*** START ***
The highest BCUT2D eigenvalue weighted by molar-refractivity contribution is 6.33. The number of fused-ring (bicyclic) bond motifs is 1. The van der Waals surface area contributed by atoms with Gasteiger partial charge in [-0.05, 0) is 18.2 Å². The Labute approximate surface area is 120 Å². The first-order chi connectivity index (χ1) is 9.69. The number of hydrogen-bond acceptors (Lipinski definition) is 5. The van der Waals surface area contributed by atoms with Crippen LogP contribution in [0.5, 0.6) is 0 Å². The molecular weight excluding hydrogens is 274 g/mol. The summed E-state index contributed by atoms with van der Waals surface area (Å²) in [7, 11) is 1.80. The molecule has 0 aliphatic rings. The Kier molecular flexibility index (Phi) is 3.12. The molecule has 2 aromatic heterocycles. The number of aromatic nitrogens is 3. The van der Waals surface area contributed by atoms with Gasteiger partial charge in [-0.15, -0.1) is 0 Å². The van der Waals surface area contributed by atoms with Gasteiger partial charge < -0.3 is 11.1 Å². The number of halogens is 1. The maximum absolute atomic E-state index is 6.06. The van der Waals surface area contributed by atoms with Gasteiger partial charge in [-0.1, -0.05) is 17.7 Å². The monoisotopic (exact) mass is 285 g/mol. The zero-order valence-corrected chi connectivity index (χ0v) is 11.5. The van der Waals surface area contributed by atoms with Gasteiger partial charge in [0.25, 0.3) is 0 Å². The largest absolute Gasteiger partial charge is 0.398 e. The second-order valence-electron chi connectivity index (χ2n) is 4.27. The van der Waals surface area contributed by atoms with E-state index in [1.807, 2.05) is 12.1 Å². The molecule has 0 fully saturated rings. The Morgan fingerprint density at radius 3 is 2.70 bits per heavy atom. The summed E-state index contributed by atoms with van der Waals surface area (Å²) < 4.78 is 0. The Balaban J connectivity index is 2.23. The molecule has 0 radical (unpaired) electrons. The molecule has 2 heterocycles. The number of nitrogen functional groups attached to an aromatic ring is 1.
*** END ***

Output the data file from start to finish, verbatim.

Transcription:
The highest BCUT2D eigenvalue weighted by molar-refractivity contribution is 6.33. The number of fused-ring (bicyclic) bond motifs is 1. The van der Waals surface area contributed by atoms with Gasteiger partial charge in [-0.05, 0) is 18.2 Å². The Labute approximate surface area is 120 Å². The first-order chi connectivity index (χ1) is 9.69. The number of hydrogen-bond acceptors (Lipinski definition) is 5. The van der Waals surface area contributed by atoms with Crippen LogP contribution in [0.5, 0.6) is 0 Å². The molecular weight excluding hydrogens is 274 g/mol. The summed E-state index contributed by atoms with van der Waals surface area (Å²) in [7, 11) is 1.80. The molecule has 0 aliphatic rings. The Kier molecular flexibility index (Phi) is 3.12. The molecule has 2 aromatic heterocycles. The number of aromatic nitrogens is 3. The van der Waals surface area contributed by atoms with Gasteiger partial charge in [-0.15, -0.1) is 0 Å². The van der Waals surface area contributed by atoms with Gasteiger partial charge < -0.3 is 11.1 Å². The number of halogens is 1. The maximum absolute atomic E-state index is 6.06. The van der Waals surface area contributed by atoms with Gasteiger partial charge in [-0.1, -0.05) is 17.7 Å². The monoisotopic (exact) mass is 285 g/mol. The zero-order valence-corrected chi connectivity index (χ0v) is 11.5. The van der Waals surface area contributed by atoms with Gasteiger partial charge in [0.25, 0.3) is 0 Å². The largest absolute Gasteiger partial charge is 0.398 e. The second-order valence-electron chi connectivity index (χ2n) is 4.27. The van der Waals surface area contributed by atoms with E-state index in [1.807, 2.05) is 12.1 Å². The molecule has 0 fully saturated rings. The Morgan fingerprint density at radius 3 is 2.70 bits per heavy atom. The summed E-state index contributed by atoms with van der Waals surface area (Å²) < 4.78 is 0. The Balaban J connectivity index is 2.23. The molecule has 0 radical (unpaired) electrons. The molecule has 2 heterocycles. The number of nitrogen functional groups attached to an aromatic ring is 1.